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Eagle 20-40 of 1926 at Newark VTH 08 - IMG 3597

A rare Eagle 20-40 at Newark VTH show 2008

The Eagle Manufacturing Company of Appleton, Wisconsin was founded in 1888, and early products included a wide range of tools and agricultural implements. In 1899 they produced their first stationary gas engine. They then entered the tractor market in 1906 with a two-cylinder design for a 32 hp tractor. The first model was closely followed by a range of four-cylinder tractors in 1910, producing 16-30, 25-45 and 40-60 hp. These were still relatively heavy machines, and in 1913 Eagle introduced the two-cylinder Model D series to meet farmers' demands for a lightweight tractor. These were soon followed by the well-known Model F and Model H series, many of which have survived until the present day. The last of the two-cylinder Eagle tractors was the Model E, of 1929 with its distinctive forward-facing radiator offering as a 20-35 hp model. Based on a two-cylinder traction engine design, the engine measured 8.00x9.00 inches in bore and stroke. A truly massive affair, it was rated at 20 drawbar horsepower and 35 belt-pulley horsepower. Eagle also built it's Model H alongside the Model E from 1926-1930. With an identical 8.00-inch (203 mm) bore to the Model E, but a 1.00-inch (25 mm) longer stroke at 10.00 inches, the Model H created a brawny 40 horsepower (30 kW) at the drawbar.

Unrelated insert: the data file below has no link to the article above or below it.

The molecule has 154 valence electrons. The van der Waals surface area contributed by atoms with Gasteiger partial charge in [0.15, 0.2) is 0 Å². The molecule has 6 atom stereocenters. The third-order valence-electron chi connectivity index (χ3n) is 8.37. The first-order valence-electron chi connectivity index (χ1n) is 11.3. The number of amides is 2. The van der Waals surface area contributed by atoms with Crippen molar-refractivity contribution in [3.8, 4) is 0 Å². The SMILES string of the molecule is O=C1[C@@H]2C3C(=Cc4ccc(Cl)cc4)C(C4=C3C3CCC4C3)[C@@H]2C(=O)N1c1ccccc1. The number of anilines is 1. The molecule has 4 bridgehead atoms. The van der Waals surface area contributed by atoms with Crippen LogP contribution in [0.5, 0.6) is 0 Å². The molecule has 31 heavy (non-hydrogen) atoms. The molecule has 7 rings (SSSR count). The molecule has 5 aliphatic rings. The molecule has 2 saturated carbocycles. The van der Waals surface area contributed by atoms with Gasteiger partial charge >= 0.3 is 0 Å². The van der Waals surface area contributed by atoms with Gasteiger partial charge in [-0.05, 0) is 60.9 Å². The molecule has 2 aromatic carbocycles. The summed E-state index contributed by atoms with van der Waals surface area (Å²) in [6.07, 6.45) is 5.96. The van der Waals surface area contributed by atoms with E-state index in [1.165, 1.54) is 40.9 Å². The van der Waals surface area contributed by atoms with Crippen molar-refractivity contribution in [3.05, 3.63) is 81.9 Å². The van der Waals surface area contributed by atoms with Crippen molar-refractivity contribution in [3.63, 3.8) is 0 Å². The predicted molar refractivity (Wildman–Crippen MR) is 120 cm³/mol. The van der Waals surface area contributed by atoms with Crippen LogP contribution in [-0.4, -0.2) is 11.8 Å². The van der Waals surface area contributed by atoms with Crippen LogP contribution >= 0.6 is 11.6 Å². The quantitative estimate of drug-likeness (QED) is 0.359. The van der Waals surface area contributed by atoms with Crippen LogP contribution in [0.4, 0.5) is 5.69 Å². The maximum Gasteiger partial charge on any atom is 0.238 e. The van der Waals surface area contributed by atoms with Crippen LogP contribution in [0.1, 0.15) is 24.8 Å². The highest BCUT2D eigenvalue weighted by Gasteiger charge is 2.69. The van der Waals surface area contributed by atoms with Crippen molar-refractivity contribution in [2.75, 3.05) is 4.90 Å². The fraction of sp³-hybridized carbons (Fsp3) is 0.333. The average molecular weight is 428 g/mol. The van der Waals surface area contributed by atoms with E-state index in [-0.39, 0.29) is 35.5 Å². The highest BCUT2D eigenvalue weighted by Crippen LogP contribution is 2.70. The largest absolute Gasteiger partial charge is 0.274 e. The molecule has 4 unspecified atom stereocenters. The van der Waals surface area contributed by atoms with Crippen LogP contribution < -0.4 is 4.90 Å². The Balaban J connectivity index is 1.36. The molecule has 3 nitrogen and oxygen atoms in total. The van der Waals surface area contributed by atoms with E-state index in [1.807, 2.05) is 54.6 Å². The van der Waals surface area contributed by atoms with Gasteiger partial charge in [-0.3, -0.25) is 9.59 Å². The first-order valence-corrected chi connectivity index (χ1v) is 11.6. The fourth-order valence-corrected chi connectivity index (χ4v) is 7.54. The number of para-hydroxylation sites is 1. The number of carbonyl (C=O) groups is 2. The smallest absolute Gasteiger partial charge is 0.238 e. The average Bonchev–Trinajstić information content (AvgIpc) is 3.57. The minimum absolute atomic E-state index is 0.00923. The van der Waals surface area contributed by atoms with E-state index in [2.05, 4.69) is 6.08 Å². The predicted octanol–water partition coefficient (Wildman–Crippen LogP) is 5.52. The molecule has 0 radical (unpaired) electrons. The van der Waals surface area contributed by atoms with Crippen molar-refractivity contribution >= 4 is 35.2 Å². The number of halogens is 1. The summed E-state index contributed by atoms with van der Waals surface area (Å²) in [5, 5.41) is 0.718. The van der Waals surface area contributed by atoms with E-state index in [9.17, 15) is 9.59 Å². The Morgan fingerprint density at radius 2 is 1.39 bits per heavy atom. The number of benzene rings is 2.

Eagle was one of the first tractor manufacturers to use a 6 cylinder engine. It switched from 2 cylinders to 6 cylinders in 1930.[1] The 6-Cylinder Model 6A, which was very similar in appearance to an Allis-Chalmers or the Rumely 6. The 1930s saw two further models, the 6B and 6C, before Eagle gave up tractor manufacturing for good. Eagle had started building tractors from 1906, but halted production during World War II never to start it's tractor assembly lines again.[2][3]


Model rangeEdit

ReferencesEdit

  1. Eagle Tractor, Gas Engine Magazine, Retrieved December 1 2007
  2. Agri chat, The free community farm bulletin board. Agrichat.com
  3. HISTORY OF EAGLE MANUFACTURING

External linksEdit


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